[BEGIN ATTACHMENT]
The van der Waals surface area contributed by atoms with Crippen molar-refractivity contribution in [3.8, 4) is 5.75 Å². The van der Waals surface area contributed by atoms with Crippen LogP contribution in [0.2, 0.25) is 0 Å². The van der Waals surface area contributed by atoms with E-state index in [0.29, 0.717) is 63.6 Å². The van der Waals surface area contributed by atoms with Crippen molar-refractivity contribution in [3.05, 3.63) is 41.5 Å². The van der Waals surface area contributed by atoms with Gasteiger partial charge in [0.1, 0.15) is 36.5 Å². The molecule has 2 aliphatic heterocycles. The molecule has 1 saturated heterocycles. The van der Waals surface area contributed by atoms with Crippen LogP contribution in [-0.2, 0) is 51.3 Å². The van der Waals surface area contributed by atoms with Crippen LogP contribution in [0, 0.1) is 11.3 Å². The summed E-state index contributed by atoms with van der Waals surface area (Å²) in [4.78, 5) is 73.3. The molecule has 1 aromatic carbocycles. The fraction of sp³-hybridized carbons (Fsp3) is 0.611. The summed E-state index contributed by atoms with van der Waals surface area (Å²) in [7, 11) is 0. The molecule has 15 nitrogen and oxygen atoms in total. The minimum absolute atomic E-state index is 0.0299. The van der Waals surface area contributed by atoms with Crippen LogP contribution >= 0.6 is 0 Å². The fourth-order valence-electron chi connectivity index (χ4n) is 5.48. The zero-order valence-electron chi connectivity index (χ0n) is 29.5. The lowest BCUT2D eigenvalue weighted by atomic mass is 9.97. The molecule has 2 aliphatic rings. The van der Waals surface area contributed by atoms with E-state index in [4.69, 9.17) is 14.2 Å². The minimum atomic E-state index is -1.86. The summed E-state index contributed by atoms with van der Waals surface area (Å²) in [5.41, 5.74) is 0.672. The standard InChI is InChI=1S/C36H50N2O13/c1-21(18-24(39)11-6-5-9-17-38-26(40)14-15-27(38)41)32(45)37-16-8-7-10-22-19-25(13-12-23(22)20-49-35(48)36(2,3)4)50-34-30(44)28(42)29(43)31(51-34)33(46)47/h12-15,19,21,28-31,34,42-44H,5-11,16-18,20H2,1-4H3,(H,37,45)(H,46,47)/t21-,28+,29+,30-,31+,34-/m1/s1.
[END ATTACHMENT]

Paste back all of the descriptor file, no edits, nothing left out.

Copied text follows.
The van der Waals surface area contributed by atoms with Crippen molar-refractivity contribution in [3.8, 4) is 5.75 Å². The van der Waals surface area contributed by atoms with Crippen LogP contribution in [0.2, 0.25) is 0 Å². The van der Waals surface area contributed by atoms with E-state index in [0.29, 0.717) is 63.6 Å². The van der Waals surface area contributed by atoms with Crippen molar-refractivity contribution in [3.05, 3.63) is 41.5 Å². The van der Waals surface area contributed by atoms with Gasteiger partial charge in [0.1, 0.15) is 36.5 Å². The molecule has 2 aliphatic heterocycles. The molecule has 1 saturated heterocycles. The van der Waals surface area contributed by atoms with Crippen LogP contribution in [-0.2, 0) is 51.3 Å². The van der Waals surface area contributed by atoms with Crippen LogP contribution in [0, 0.1) is 11.3 Å². The summed E-state index contributed by atoms with van der Waals surface area (Å²) in [4.78, 5) is 73.3. The molecule has 1 aromatic carbocycles. The fraction of sp³-hybridized carbons (Fsp3) is 0.611. The summed E-state index contributed by atoms with van der Waals surface area (Å²) in [7, 11) is 0. The molecule has 15 nitrogen and oxygen atoms in total. The minimum absolute atomic E-state index is 0.0299. The van der Waals surface area contributed by atoms with Crippen LogP contribution >= 0.6 is 0 Å². The fourth-order valence-electron chi connectivity index (χ4n) is 5.48. The zero-order valence-electron chi connectivity index (χ0n) is 29.5. The lowest BCUT2D eigenvalue weighted by atomic mass is 9.97. The molecule has 2 aliphatic rings. The van der Waals surface area contributed by atoms with E-state index in [4.69, 9.17) is 14.2 Å². The minimum atomic E-state index is -1.86. The summed E-state index contributed by atoms with van der Waals surface area (Å²) in [5.41, 5.74) is 0.672. The standard InChI is InChI=1S/C36H50N2O13/c1-21(18-24(39)11-6-5-9-17-38-26(40)14-15-27(38)41)32(45)37-16-8-7-10-22-19-25(13-12-23(22)20-49-35(48)36(2,3)4)50-34-30(44)28(42)29(43)31(51-34)33(46)47/h12-15,19,21,28-31,34,42-44H,5-11,16-18,20H2,1-4H3,(H,37,45)(H,46,47)/t21-,28+,29+,30-,31+,34-/m1/s1.